The Coronavirus Act 2020 has put a hold on any existing residential possession proceedings for a period of 90 days and extended the notice period required as a precursor for any new residential possession to three months (section 81 of the Act and Practice Direction 51Z) and removed the right of re-entry or forfeiture for business tenancies for non-payment of rent until (at present) the 30th June 2020 (section 82).
The Act has not removed the obligation on residential or business tenants to pay their rent but it has effectively removed the primary means open to a landlord to enforce that obligation, at least in the short term.
Equally, the threat or a fear of Covid-19 does not provide a ground for landlords to seek possession of property and any such actions are likely to amount to an unlawful eviction and harassment! Any tenant faced with this situation should seek professional advice as a matter of urgency (as well as contacting their local council and, if necessary, the police).
In addition the (temporary) closure of a large proportion of the Courts and the move to virtual or telephone hearings and the inevitable “triaging” of the work undertaken by the Courts which are open at a time of national crisis means that there are likely to be considerable (additional) delays to any proceedings once the situation returns to normal.
So, what should a landlord do when faced with a request for a “rent holiday” or when a tenant fails to pay the rent due? What should a tenant do when faced with immediate financial problems and/or uncertainties which mean they are unable to pay the rent?
There are no firm or clear answers at this stage and, to be honest, the situation is likely to remain changeable and uncertain for some time to come but, hopefully, a few pointers will assist in the short term and will serve to prepare the ground if a matter ends up going to court.
Firstly, and as indicated above, the Act does not remove the tenant’s obligation to pay rent, so the debt remains. In some circumstances the tenant, or indeed, the landlord may be entitled to assistance with the rent under one (or more) of the government schemes for individuals and businesses affected by Covid-19 or the implications of the “Stay Home” measures and they should seek (or be advised to seek) such assistance and to prioritise the payment of rent out of any such assistance, or make a reasonable offer for payment over time.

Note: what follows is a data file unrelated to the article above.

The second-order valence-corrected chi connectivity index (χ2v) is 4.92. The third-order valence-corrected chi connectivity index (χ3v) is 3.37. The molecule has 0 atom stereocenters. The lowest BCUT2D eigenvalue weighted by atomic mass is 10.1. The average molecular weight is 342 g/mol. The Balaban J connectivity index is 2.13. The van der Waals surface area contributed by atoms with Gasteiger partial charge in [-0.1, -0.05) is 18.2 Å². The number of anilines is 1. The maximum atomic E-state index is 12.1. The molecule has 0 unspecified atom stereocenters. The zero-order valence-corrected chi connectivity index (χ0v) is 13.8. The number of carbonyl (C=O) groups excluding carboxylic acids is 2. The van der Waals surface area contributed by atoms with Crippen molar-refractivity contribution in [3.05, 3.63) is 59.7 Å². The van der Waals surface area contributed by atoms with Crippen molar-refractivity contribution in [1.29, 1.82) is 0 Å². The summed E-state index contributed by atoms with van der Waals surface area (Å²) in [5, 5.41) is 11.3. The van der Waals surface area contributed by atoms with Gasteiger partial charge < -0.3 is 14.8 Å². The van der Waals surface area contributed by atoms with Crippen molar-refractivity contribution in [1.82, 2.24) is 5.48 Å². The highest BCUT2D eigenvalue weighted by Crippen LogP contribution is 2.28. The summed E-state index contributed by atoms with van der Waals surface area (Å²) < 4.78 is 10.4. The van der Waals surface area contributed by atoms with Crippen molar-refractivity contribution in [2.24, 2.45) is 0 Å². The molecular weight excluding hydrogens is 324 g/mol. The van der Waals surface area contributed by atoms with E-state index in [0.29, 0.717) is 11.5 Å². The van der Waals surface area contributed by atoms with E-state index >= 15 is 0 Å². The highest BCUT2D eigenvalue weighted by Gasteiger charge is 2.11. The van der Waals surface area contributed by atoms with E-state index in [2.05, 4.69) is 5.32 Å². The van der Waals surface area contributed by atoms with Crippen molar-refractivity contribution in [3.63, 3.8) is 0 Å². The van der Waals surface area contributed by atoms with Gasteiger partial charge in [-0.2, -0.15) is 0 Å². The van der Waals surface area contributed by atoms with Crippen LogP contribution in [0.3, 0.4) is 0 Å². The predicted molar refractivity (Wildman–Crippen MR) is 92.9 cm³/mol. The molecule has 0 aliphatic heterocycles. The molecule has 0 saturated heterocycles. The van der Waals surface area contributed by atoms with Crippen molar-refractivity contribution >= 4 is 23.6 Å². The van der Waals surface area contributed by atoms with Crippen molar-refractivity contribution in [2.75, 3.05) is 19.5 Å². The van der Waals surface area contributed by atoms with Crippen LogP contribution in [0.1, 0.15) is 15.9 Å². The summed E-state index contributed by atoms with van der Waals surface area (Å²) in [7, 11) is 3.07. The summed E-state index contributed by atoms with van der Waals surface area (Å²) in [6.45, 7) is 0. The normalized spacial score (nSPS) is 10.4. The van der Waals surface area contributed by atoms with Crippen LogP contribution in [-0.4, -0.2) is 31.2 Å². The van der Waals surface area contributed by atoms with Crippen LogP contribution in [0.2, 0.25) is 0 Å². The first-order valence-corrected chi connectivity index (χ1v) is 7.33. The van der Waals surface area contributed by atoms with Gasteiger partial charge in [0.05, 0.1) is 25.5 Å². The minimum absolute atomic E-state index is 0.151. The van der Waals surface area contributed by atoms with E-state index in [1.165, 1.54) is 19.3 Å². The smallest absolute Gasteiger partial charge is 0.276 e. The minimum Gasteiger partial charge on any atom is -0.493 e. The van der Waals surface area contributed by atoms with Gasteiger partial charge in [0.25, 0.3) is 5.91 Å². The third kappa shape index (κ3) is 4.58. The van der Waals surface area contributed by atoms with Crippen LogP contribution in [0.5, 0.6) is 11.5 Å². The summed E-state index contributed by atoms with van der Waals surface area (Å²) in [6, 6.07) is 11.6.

At the very least there should be some effective and frank, but constructive, communication between the parties so each knows where the other stands; you (whether landlord or tenant) should seek to open communications on a positive basis, providing suitable information to explain your situation and looking to reach a workable solution that is fair and workable for both sides (e.g. payment by instalments). If the other side agrees, a way forward may be found. If the other side unreasonably refuses to engage or rejects your approach out of hand, then that correspondence will be a useful piece of evidence to justify or defend your position if the matter ever goes to court.
Try to maintain momentum in the course of discussions, and to keep the communication flowing; you don’t want to be barraging the other party with pointless emails, but it’s useful to “touch base” regularly, if only so that potential concerns can be raised, before they become issues or problems!
Adopting a hard-nosed or aggressive stance will not encourage the other side to meet you halfway and may serve to end discussions before they have even started!
If your payment is going to be a few days late, give the other side warning (and then make the payment as promised). Similarly, if a payment doesn’t arrive when expected, it’s often more productive to make a soft enquiry as to whether there’s a problem rather than immediately threatening to take the Gladiator approach and “Unleash Hell!”.
Keep copies of all relevant communications – ensure there is a clear and comprehensive note of what discussions there have been; emails are ideal because they are easy to retain and produce as evidence – text messages are often deleted, the phone is lost or damaged and, in my experience, are often open to misinterpretation.
Similarly, if you have a “chat” with the other side, send an email confirming what’s been discussed and agreed – if they reply confirming the agreement, then all well and good (and there’s evidence about what has been agreed). If they don’t reply but later seek to deny any agreement, you’ve got the email to evidence the discussion and can point to the fact that they didn’t deny the agreement at the time!
Keep records of all monies due and paid – if payments cover rent or a service charge, or electricity bills, make sure you record when it was paid and what it relates to – I have had many cases where there have been disputes about whether payments between the parties related to the rent, insurance premium, service charge liabilities or other “personal arrangements” so that the court found it difficult to determine what the actual arrears were. If there’s a clear and comprehensive record made at the time (and which ties in with, for example, bank records) then the court is likely to be persuaded that it’s accurate!
As an aside; the new Pre-Action Protocol for residential tenancies (announced but yet to be implemented) will require the parties to engage and cooperate and to seek to avoid litigation and to consider payment plans or other solutions; complying with the various steps outlined above will demonstrate that you have “ticked the boxes” as far as the Protocol is concerned!
If you require advice or assistance in connection with a landlord and tenant dispute, please do not hesitate to contact firstname.lastname@example.org who will be able to guide you through the process of instructing a barrister under the Direct Access scheme.